Posted on 25 April, 2013
Time is of the essence for Derby in 2013. It’s 300 years since the birth of one of Britain’s greatest innovators, and the city will be working against the clock to introduce the rest of the UK and the world, to clockmaker, engineer and geologist - John Whitehurst. With perfect timing, it is also the 200th anniversary of John Smith, a former employee of Whitehurst’s company.
John Whitehurst was born in Congleton, Cheshire, in 1713. The son of a watch and clockmaker, he moved to Derby around 1736. Here, he made clocks, thermometers, barometers, and other philosophical instruments, and also pursued an interest in both engineering and geology. Derby has long been a hot spot of genius and invention, and at the same time that Whitehurst was making his name in clock making, Strutt was busy with his new stocking frame, and Duesbury was helping to establish an English ceramics industry.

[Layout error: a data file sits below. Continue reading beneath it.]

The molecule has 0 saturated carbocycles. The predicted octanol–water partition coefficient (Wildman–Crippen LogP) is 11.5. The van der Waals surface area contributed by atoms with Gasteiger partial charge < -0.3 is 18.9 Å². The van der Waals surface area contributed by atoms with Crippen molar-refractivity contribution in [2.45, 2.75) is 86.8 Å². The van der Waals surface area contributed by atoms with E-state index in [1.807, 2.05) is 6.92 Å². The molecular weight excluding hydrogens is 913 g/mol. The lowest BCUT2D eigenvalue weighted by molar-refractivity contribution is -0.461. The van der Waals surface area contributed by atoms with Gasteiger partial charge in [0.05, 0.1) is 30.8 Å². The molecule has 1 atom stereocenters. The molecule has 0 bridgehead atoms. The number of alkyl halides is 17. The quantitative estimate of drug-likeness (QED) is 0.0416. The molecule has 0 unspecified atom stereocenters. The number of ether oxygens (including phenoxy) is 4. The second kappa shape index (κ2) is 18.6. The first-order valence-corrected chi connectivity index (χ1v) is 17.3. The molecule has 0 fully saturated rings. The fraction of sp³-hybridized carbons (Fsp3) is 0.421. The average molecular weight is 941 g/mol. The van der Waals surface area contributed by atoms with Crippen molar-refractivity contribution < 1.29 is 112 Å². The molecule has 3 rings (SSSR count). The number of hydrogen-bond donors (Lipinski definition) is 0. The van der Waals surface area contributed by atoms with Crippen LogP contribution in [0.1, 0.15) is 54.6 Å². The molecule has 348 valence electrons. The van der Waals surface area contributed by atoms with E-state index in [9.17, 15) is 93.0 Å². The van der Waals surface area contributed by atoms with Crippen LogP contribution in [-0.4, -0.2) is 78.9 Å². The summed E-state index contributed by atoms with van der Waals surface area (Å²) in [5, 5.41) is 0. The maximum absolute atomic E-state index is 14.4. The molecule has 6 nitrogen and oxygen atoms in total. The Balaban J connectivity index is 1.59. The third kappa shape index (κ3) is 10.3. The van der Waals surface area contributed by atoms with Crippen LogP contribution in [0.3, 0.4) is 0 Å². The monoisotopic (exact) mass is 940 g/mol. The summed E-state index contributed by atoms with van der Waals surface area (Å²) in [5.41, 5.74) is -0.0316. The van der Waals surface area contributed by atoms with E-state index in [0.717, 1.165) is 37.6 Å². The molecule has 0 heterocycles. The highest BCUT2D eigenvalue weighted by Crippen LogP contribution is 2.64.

The clock making traditions continue today in our workshops in Derby and Whitchurch. This has been helped by the fact that Smith of Derby acquired some of the other best known clockmakers in Britain - including the oldest clockmakers in the world, J.B.Joyce & Company of Whitchurch, responsible for some of the most iconic clocks in the world.
A number of events will be held around the City to celebrate these important times – including a special evensong service at Derby Cathedral on Sunday 28th April, 6pm.
As part of the service local historian Max Craven will speak and give further details of Whitehurst’s life.